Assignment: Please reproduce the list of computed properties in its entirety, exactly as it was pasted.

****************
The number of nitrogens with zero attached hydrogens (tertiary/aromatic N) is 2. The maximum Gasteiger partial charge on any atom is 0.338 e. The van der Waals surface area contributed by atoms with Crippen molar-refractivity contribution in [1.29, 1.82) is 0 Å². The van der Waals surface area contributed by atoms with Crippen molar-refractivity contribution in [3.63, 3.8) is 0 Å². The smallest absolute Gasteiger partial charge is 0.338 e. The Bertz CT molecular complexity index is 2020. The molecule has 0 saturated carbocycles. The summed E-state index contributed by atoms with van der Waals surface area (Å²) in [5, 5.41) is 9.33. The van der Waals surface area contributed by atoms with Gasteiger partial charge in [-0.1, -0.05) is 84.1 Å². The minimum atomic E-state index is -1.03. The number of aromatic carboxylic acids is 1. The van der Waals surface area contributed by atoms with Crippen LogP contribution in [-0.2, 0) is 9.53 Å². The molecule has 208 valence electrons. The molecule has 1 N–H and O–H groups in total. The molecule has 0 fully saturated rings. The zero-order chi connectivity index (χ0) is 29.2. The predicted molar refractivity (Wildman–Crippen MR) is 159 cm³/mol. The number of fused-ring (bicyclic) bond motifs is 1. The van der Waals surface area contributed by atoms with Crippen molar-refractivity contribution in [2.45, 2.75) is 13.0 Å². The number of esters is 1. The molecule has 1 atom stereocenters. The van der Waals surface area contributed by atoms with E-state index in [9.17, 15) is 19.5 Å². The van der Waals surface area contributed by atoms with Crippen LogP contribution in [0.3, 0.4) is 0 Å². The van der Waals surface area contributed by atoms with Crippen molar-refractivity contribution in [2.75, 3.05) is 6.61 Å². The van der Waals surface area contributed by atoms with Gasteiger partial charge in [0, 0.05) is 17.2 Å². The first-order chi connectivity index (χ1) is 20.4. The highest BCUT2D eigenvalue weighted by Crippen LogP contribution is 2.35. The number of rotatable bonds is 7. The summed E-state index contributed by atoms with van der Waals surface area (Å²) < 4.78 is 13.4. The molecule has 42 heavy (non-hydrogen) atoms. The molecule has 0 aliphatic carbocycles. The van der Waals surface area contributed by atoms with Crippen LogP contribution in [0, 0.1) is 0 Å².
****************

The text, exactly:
The number of nitrogens with zero attached hydrogens (tertiary/aromatic N) is 2. The maximum Gasteiger partial charge on any atom is 0.338 e. The van der Waals surface area contributed by atoms with Crippen molar-refractivity contribution in [1.29, 1.82) is 0 Å². The van der Waals surface area contributed by atoms with Crippen molar-refractivity contribution in [3.63, 3.8) is 0 Å². The smallest absolute Gasteiger partial charge is 0.338 e. The Bertz CT molecular complexity index is 2020. The molecule has 0 saturated carbocycles. The summed E-state index contributed by atoms with van der Waals surface area (Å²) in [5, 5.41) is 9.33. The van der Waals surface area contributed by atoms with Gasteiger partial charge in [-0.1, -0.05) is 84.1 Å². The minimum atomic E-state index is -1.03. The number of aromatic carboxylic acids is 1. The van der Waals surface area contributed by atoms with Crippen LogP contribution in [-0.2, 0) is 9.53 Å². The molecule has 208 valence electrons. The molecule has 1 N–H and O–H groups in total. The molecule has 0 fully saturated rings. The zero-order chi connectivity index (χ0) is 29.2. The predicted molar refractivity (Wildman–Crippen MR) is 159 cm³/mol. The number of fused-ring (bicyclic) bond motifs is 1. The van der Waals surface area contributed by atoms with Crippen molar-refractivity contribution in [2.45, 2.75) is 13.0 Å². The number of esters is 1. The molecule has 1 atom stereocenters. The van der Waals surface area contributed by atoms with E-state index in [9.17, 15) is 19.5 Å². The van der Waals surface area contributed by atoms with Crippen LogP contribution in [0.3, 0.4) is 0 Å². The van der Waals surface area contributed by atoms with Crippen molar-refractivity contribution in [2.75, 3.05) is 6.61 Å². The van der Waals surface area contributed by atoms with Gasteiger partial charge in [0, 0.05) is 17.2 Å². The first-order chi connectivity index (χ1) is 20.4. The highest BCUT2D eigenvalue weighted by Crippen LogP contribution is 2.35. The number of rotatable bonds is 7. The summed E-state index contributed by atoms with van der Waals surface area (Å²) < 4.78 is 13.4. The molecule has 42 heavy (non-hydrogen) atoms. The molecule has 0 aliphatic carbocycles. The van der Waals surface area contributed by atoms with Crippen LogP contribution in [0, 0.1) is 0 Å².